The thing is that I also needed a way to track how many calories I burned on the bike. It may come as a surprise, but it's not as easy as it sounds. Almost every app out there that tracks activities and shows calorie burning uses proprietary algorithms with results that can wild also vary by twice as much as double. I tested so many apps in the early days, but finally ended up with Runtastic (Android, iOS). It seemed to give me what I assumed was the most realistic calorie information at that time which gave my limited experience of this kind of thing.
For the first few weeks, I lost no weight, and I became hungry all the time. It was crazy, and I wanted to give up more than once and thought it "did not work." But I stayed on the course, continued cycling and looked at my intake. After about three weeks, the numbers on the scale began to decline, and when the weight began to come, it began to fall at a dramatic rate. I continued riding and tracking well into the following year and lost up to 40 pounds.
By the end of 2014, I dropped to about 165. While I was quite satisfied, I was still technically overweight according to my BMI (I started "obesity"). I had made good progress, but there was still a lot of work to do.
Then our world was rocked.
A Christmas to Remember
In December 2014, my youngest son was diagnosed with Focal Segmental Glomeruloseclerosis (FSGS), a rare disease in children who cause kidney failure.
When my youngest son was born in early 2012, he had a small skin label on his ear. This caused concern because the kidneys and ears are formed around the same time in the uterus, so a deformity of one can cause problems to the other. They made an ultrasound on his kidneys, everything looked good, and we did not think about it again.
He was always a little baby, but since my wife and I are both quite small, there was not something that raised concern for us or his doctor. In mid-2014, however, we noticed that he did not get any meaningful weight. At the same time, we noticed that his eyes were puffy every morning. We decided to take him to the doctor.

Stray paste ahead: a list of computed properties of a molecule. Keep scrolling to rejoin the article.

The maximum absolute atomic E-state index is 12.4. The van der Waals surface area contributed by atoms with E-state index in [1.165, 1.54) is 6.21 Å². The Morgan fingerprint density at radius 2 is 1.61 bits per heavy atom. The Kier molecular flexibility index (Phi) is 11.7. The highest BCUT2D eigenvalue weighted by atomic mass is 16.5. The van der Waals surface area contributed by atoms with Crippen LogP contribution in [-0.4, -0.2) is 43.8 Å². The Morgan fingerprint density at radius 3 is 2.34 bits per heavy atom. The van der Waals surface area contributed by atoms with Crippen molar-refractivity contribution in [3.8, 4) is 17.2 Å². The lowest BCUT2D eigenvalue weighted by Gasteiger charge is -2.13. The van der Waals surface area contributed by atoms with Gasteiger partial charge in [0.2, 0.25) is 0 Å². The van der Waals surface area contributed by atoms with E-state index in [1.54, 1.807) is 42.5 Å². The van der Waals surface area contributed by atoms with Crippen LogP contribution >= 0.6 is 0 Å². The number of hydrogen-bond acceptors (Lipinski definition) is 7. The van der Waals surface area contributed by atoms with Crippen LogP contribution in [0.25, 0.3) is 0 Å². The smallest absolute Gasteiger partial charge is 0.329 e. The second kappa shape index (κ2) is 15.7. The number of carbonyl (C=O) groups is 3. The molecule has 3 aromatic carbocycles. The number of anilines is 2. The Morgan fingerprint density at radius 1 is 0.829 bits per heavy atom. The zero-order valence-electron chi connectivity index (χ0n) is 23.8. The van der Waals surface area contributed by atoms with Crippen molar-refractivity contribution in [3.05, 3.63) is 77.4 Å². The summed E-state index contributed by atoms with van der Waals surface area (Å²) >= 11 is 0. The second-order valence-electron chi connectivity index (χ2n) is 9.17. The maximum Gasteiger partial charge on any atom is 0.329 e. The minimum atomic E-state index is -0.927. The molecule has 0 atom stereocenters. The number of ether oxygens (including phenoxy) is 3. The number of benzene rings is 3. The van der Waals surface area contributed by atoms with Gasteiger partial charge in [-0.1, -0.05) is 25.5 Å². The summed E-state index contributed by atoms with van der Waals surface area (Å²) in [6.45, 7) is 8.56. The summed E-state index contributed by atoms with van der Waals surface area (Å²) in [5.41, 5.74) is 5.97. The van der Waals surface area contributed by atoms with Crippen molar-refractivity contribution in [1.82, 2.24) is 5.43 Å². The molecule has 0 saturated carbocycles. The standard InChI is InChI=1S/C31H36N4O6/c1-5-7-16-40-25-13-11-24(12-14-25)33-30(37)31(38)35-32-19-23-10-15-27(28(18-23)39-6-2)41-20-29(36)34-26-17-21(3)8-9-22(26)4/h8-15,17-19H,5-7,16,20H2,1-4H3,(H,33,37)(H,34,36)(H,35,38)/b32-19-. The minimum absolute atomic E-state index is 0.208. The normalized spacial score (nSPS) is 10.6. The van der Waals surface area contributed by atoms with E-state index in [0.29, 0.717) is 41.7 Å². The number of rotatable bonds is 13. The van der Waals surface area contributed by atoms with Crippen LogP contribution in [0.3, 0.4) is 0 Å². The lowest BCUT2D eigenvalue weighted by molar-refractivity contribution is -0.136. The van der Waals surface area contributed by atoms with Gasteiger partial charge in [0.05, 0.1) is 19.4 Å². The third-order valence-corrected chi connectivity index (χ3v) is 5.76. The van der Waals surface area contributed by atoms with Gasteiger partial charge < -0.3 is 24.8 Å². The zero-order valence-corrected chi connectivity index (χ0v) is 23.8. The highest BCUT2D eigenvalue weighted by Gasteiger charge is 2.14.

Originally, nothing was worrying. Like us, the doctor suspected seasonal allergies was the reason for his puffy eyes. In terms of weight gain, the doctor suggested that gluten allergy could be the problem and put him on a gluten-free diet. After a few weeks it seemed to work – he packed a few pounds!
It turns out we were hiding.
Christmas 2014, my little guy got the flu. It was the first time he had ever been ill, because we always took the necessary precautions to keep him healthy. On Christmas day he was too sick to even get out of bed – he just wanted to sleep, even when we opened gifts. That night my wife noticed that his legs looked swollen. We waited overnight to see if he was better in the morning, but by the next day it was clear that something was wrong.
My wife did some research on swollen legs and found something called "Nephrotic Syndrome," which is kind of a blanket term that means that the kidneys do not work as they should. We have four other children collectively (our youngest is our only one together) so she stayed home with them while I took our son to the emergency room.
There was nobody in ER because it was the day after Christmas, so we saw almost immediately. I told the doctor about Axes symptoms, be sure to mention nephrotic syndrome (which she really did not clue what I really suggested then) and he did a first exam. In a matter of minutes he looked at me and said:
"I need you to do something for me. I need you to put him back in your car and drive to the Children's Hospital [in Dallas, TX]. Can you do that? I am getting an ambulance to take you. There is no fee for this visit, and you have to take him right now. "
Wow. I was racing. What was wrong? Why urgency?